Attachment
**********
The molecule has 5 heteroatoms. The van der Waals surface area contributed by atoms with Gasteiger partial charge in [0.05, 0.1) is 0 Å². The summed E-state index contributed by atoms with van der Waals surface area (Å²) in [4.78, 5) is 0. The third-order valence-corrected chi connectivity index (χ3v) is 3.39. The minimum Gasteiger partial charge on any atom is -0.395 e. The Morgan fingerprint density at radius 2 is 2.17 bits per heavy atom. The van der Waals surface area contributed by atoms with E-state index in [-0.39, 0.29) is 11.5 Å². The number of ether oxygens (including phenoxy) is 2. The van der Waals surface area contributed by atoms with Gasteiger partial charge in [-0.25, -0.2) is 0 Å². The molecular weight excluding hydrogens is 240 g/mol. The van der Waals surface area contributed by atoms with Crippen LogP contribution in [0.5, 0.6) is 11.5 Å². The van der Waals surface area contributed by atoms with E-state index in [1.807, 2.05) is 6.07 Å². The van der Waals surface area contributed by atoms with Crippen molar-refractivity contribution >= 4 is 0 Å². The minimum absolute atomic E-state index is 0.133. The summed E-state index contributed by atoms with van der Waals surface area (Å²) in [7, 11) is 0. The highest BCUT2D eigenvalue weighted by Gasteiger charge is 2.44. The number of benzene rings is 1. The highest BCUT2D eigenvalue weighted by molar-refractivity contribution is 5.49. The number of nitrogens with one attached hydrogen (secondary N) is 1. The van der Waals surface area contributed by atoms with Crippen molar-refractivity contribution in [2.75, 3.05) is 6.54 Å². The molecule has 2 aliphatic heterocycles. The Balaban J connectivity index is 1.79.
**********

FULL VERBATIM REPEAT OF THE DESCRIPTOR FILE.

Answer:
The molecule has 5 heteroatoms. The van der Waals surface area contributed by atoms with Gasteiger partial charge in [0.05, 0.1) is 0 Å². The summed E-state index contributed by atoms with van der Waals surface area (Å²) in [4.78, 5) is 0. The third-order valence-corrected chi connectivity index (χ3v) is 3.39. The minimum Gasteiger partial charge on any atom is -0.395 e. The Morgan fingerprint density at radius 2 is 2.17 bits per heavy atom. The van der Waals surface area contributed by atoms with E-state index in [-0.39, 0.29) is 11.5 Å². The number of ether oxygens (including phenoxy) is 2. The van der Waals surface area contributed by atoms with Gasteiger partial charge in [-0.25, -0.2) is 0 Å². The molecular weight excluding hydrogens is 240 g/mol. The van der Waals surface area contributed by atoms with Crippen LogP contribution in [0.5, 0.6) is 11.5 Å². The van der Waals surface area contributed by atoms with E-state index in [1.807, 2.05) is 6.07 Å². The van der Waals surface area contributed by atoms with Crippen molar-refractivity contribution >= 4 is 0 Å². The minimum absolute atomic E-state index is 0.133. The summed E-state index contributed by atoms with van der Waals surface area (Å²) in [7, 11) is 0. The highest BCUT2D eigenvalue weighted by Gasteiger charge is 2.44. The number of benzene rings is 1. The highest BCUT2D eigenvalue weighted by molar-refractivity contribution is 5.49. The number of nitrogens with one attached hydrogen (secondary N) is 1. The van der Waals surface area contributed by atoms with Crippen molar-refractivity contribution in [2.75, 3.05) is 6.54 Å². The molecule has 2 aliphatic heterocycles. The Balaban J connectivity index is 1.79.